Posts Tagged ‘The Sunday Papers’

The Sunday Papers

Sundays are for baby baby baby baby bab–

Fridays are for preparing a collection of the week’s (and then some) best games writing. Since I haven’t been around for the past month, some of these articles are a little older than normal.

At Sub-Q – an “interactive magazine for interactive fiction” – A. Johanna DeNiro looks at the work of a forgotten, maybe-bad, maybe-great IF creator, Rybread Celsius.

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The Sunday Papers

Hey gang! Graham’s been off performing meiosis or whatever it is parents do (???), so you may have noticed an absence of Sunday Papers lately. Now, I firmly believe that free Sundays are for climbing hills, exploring forests, and being in/around water, but a dicky hip after a day round Loch Lomond means I must go easy today. Being Graham can’t be too difficult. First question: how is his paper-reading chair still warm? Ick.

Emily Short writes about “waypoint narrative structures” – nonlinear conversation and narrative beyond simple branching with points and ideas connected by waypoints:

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The Sunday Papers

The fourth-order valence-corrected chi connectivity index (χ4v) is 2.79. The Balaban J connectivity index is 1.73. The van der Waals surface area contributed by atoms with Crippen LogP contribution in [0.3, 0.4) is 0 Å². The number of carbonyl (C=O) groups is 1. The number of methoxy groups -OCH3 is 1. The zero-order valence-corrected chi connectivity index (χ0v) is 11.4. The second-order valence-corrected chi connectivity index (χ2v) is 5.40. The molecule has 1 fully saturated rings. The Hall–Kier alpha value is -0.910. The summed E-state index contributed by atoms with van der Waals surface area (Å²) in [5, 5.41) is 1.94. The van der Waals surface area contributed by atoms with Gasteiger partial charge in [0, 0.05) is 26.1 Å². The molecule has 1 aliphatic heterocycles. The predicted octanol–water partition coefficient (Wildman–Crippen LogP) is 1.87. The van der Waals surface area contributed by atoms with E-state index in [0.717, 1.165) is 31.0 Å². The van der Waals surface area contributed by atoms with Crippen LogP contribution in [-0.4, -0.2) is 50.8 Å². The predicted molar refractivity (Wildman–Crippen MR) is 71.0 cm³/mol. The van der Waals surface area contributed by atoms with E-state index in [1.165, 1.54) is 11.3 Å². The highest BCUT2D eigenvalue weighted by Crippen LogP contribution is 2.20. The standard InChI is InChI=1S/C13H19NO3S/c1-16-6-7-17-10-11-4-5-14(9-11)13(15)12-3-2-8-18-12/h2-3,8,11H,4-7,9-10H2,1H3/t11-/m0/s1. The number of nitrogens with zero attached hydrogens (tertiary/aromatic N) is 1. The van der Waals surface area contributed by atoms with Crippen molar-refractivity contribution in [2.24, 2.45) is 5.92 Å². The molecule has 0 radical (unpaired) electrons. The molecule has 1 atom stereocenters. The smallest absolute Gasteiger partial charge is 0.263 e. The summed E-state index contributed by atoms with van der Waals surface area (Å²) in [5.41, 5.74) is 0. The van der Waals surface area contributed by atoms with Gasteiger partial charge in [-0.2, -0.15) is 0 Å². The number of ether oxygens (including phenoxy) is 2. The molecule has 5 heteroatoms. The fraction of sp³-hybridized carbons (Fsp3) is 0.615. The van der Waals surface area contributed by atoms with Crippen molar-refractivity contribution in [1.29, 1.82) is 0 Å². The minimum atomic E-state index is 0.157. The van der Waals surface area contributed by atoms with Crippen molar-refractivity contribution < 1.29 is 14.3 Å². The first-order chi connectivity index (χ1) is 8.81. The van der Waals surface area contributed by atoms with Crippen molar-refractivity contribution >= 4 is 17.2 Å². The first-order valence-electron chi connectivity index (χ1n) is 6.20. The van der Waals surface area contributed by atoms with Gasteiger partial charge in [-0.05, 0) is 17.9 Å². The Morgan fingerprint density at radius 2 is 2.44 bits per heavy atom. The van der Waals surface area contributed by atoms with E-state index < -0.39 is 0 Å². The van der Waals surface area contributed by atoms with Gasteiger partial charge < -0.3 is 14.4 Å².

Sundays are for recovering from a week of GDC. Let’s be clear: I wasn’t there, but everyone else was, which is reason enough for me need time to catch my breath before another week begins. Let’s recharge a little by reading some of the best writing about videogames from the past week.

The Sunday Papers

The address bar tells me that this is the 400th edition of the Sunday Papers. It’s hard to remember now that before this, there were no papers on Sunday, and people found their links to the week’s best videogame writing by typing words into a search engine in desperation. Here’s to another 400 years of internet weblink depositories.

The Sunday Papers

Sundays are for eating cheese and re-watching The X-Files and maybe making some games and doing all the relaxing things you had less time for during the week, including reading some fine writing about videogames.

The Sunday Papers

Sundays are for part two of learning how to dad. Isn’t it weird that it only takes two classes before you can be fully licensed to dad? There ought to be a longer montage where our dad-in-training buys sweaters and builds furniture and starts wearing a watch.